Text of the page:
It’s funny how Lent, a period of penitence and fasting, gave rise to so much creative decadence in the days leading up to it, from parades to masked balls to sinfully rich foods. In medieval Europe, fat and sugar were forbidden in Lenten cooking, and so Shrove Tuesday, the day before the start of Lent, was a busy day in the kitchen. The English made pancakes, the Poles jelly doughnuts called paczki. In Germany, women bustled about frying up doughnuts called fastnachts (German for “Eve of the Fast”).
Many centuries later, my German-American grandmother followed this tradition, and although I can’t claim that her fastnacht recipe was handed down through the generations, I like to think of her tapping into this nearly ancient tradition. Her golden-brown fastnachts, dense and rich but not too sweet, achieved a near mystical perfection when dipped, still warm, in dark corn syrup and dunked in confectioner’s sugar.
My brothers and I fell under the spell of fastnachts as children, and our family would drive us for hours to visit our grandmother in Pennsylvania when she made them. She tried to do so before Lent but sometimes cheated a little on the timing, as do I now that I have taken on the fastnacht-making mantle. But I normally make them either before or early in Lent, and only once a year; their rarity is part of their charm.
The fastnacht tradition was brought to the United States by German immigrants, many of whom settled in Pennsylvania Dutch country. It eventually spread from the mid-Atlantic states to the Midwest. Some intriguing lore traveled with the fastnacht, including the notion that the oil the fastnachts were fried in had magical curative powers. Another belief was that if they were not eaten on Shrove Tuesday, bad luck would ensue – in the form of failed crops, for example, or outbreaks of boils. On a lighter note, the Pennsylvania Dutch had a Shrove Tuesday tradition in which the last person out of bed that day was nicknamed "Fastnacht" or "Lazy Fastnacht" and had to eat the last, least shapely doughnut. I don’t see how that could be much of a punishment.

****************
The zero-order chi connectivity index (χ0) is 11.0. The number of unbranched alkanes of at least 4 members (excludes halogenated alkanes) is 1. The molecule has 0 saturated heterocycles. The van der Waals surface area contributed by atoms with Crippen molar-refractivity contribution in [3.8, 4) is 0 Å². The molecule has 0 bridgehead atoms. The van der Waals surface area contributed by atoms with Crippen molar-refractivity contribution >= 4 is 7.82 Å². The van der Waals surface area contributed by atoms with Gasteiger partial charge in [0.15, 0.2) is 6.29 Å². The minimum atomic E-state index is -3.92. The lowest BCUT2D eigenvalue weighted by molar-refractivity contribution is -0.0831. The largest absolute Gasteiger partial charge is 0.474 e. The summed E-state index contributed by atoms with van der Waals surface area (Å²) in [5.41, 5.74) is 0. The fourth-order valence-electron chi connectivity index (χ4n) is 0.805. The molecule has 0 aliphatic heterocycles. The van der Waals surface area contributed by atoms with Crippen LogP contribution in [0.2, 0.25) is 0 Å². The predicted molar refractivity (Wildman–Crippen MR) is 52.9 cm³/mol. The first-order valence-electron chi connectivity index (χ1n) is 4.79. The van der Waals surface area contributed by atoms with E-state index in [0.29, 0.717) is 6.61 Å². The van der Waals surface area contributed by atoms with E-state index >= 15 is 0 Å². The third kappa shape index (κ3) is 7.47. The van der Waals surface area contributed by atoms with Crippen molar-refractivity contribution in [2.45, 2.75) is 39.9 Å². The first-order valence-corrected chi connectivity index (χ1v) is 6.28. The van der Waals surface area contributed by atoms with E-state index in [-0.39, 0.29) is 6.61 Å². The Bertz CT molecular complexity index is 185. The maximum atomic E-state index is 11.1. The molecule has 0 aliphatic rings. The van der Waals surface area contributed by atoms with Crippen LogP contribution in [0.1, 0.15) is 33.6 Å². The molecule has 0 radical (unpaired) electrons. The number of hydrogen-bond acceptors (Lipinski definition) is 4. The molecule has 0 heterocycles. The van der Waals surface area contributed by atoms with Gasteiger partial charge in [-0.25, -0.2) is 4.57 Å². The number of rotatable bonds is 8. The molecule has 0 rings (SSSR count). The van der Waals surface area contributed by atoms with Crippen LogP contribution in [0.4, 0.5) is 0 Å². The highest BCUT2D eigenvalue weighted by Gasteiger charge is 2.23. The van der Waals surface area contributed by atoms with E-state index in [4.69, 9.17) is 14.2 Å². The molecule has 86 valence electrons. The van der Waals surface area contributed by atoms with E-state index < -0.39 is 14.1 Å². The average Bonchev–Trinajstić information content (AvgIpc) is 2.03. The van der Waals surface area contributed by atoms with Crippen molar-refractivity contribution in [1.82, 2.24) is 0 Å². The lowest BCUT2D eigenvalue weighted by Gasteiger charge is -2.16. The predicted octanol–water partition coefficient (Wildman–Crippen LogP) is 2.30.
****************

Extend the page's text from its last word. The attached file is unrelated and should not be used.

Most German fastnacht recipes consist of milk, sugar, shortening, yeast, eggs, and flour. Pennsylvania Dutch recipes generally include potatoes, and they also specify a rectangular shape, which after cooking is sliced in half like a bagel and spread with syrup or molasses. But my grandmother followed the German tradition of making all sorts of shapes, from knots and braids to pretzels and ladder-like rectangles. The pretzel itself has a Lenten derivation, and according to legend, the shape was invented by a seventh-century monk who wanted it to symbolize two arms crossed in prayer.
Whatever their origin, the shapes of fastnachts seem to subtly influence their flavor. One of my brothers swears by the ladders, while I prefer the knots and pretzels, which pull apart nicely and have pale nooks and crannies that are slightly moister.